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Less than a month ago (in October 2013), there was a stable release (Saucy) and now there is one in active development immediately, why is that? Shouldn't development focus on the stable release or both branch/releases will provide the same amount of fixes? What will change in the new development release that can't be imported from the current stable release?

I've seen a couple of questions, but they ask how to move from development to stable, not within the scope. I'd like an answer, like this one Will the alpha/beta ISO become official after Release?

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Less than a month ago, there was a stable release (Saucy) and right now there is one in active development immediately, why is that?

Because there's always a development version. As soon as the development version is frozen, people start work on the next version which then becomes the development version. It just ticks over like that every six months. "+1" simply refers to the "next release".

"+1" is also used to refer to the +2 (etc) when the name isn't know, like "Trusty+1" to refer to 14.10.

Shouldn't development focus on the stable release or both branch/releases will provide the same amount of fixes?

But the stable release is released. By all intents, it's done. It's perfect. The only exceptions to this rule are:

  • Security updates. This is the major cause for pulling back fixes.
  • Browser updates. These used to limited to backporting security fixes but it was deemed more beneficial to pull the entire browser forward.
  • Other Stable Release Upgrades where the significance of the fix is deemed worthwhile (and without damage).
  • LTS Hardware Enablement stacks. These are bundles of kernels, drivers and X builds that are brought up to the latest stable versions each release so that LTS users can stay mildly updated without changing the rest of the system. This is important given the speed of graphics improvements (and new hardware) these days.

What you're describing is a rolling release where stable and development are practically the same thing. That's not how Ubuntu works.

What will change in the new development release that can't be imported from the current stable release?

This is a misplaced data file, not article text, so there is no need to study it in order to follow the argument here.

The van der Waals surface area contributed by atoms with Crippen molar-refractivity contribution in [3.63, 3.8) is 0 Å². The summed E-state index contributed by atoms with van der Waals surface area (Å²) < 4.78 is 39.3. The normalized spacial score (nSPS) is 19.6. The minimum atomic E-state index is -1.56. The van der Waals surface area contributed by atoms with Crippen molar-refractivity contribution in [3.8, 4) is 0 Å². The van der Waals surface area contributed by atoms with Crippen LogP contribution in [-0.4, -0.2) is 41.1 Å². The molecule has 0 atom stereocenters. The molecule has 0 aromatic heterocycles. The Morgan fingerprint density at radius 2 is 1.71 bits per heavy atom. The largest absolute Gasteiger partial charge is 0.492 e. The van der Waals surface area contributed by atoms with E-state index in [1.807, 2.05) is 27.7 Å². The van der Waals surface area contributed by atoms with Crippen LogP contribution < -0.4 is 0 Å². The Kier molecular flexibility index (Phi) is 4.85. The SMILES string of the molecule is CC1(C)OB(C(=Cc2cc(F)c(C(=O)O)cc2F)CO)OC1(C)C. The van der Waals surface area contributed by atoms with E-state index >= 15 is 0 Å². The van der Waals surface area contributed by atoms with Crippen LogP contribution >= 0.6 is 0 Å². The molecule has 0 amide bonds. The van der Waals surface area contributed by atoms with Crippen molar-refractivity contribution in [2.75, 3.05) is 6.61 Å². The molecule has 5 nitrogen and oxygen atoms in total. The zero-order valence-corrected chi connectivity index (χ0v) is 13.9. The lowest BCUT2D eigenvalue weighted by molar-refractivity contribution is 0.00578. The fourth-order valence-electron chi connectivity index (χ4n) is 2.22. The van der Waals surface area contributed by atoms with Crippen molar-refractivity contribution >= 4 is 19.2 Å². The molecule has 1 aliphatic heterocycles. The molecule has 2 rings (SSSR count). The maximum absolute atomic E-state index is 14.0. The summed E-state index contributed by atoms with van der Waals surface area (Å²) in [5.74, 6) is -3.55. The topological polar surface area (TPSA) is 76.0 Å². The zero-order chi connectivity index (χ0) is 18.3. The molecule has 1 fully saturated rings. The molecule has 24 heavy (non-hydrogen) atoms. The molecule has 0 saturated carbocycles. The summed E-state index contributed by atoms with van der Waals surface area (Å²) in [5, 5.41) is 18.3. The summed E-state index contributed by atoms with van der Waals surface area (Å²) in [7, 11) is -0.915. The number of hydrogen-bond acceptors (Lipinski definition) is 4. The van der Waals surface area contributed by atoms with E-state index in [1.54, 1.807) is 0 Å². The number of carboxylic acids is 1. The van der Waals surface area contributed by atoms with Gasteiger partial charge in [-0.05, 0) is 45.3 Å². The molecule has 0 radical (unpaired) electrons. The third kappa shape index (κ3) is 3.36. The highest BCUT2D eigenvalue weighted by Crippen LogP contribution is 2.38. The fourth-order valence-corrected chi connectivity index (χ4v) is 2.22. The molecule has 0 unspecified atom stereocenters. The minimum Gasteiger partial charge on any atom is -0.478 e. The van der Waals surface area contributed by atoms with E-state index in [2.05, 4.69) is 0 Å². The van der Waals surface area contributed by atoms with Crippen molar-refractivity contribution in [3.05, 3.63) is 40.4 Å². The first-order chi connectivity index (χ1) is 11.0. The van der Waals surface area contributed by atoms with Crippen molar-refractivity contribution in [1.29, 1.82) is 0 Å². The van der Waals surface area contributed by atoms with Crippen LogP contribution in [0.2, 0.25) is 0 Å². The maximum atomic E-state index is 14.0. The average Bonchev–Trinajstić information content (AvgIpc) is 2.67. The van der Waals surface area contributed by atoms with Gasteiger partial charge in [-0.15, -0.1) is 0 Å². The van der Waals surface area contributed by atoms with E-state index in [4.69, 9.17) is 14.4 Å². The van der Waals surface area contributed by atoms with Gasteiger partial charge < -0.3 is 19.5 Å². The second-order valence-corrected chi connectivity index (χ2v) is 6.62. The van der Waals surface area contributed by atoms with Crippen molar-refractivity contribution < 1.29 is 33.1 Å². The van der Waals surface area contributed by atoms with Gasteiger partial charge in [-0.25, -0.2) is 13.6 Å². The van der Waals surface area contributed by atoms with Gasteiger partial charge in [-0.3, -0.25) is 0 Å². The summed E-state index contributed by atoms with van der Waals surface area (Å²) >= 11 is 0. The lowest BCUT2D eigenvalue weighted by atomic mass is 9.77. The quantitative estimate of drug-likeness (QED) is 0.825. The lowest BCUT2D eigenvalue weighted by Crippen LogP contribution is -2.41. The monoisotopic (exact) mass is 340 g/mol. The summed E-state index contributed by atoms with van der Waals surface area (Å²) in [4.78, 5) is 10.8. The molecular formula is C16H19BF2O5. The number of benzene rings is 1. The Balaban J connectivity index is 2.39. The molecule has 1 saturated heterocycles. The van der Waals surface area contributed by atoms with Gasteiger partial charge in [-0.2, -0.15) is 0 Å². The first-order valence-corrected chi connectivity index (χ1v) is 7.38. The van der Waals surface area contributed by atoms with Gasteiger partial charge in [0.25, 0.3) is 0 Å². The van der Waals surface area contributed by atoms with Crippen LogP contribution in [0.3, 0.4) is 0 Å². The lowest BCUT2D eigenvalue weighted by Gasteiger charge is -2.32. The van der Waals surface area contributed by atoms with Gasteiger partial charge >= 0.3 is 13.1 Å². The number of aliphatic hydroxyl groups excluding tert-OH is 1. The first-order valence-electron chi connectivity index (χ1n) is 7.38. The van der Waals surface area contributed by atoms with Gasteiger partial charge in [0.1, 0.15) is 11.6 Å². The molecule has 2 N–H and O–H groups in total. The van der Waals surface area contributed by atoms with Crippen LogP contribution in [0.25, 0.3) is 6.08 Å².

Anything. Everything.

With the exception of the list above, nothing changes in a stable release. The idea is to keep a stable release stable and that's done by modifying it as little as possible.

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"Why is that?"

There's a clear difference between adding new features and fixing bugs. The first is "development" and the second applies to a "stable" release. The stable release wouldn't be very stable if all the development happening on e.g. Ubuntu Touch and Mir landed on users' installed systems.

That's why, once an Ubuntu version is released as "stable", it doesn't get many new features, instead focusing on fixing bugs on the existing packages without necessarily upgrading them to entirely new versions.

All new development happens in the "development" release, which users are of course free to try, with the warning that bleeding-edge software may appear at any time and possibly break expectations on how the system would behave.

Shouldn't development focus on the stable release

Quite the contrary, see explanation above.

or both branch/releases will provide the same amount of fixes?

A stable release will get only fixes, whereas a development release will get both fixes and new versions/features.

See the procedure for accepting a Stable Release Update into the stable release, you will see that a requirement is to have a bug fixed in the development series first, before requesting it be applied to the stable release. Also read the "Why" section for an expanded view of the explanation I gave.

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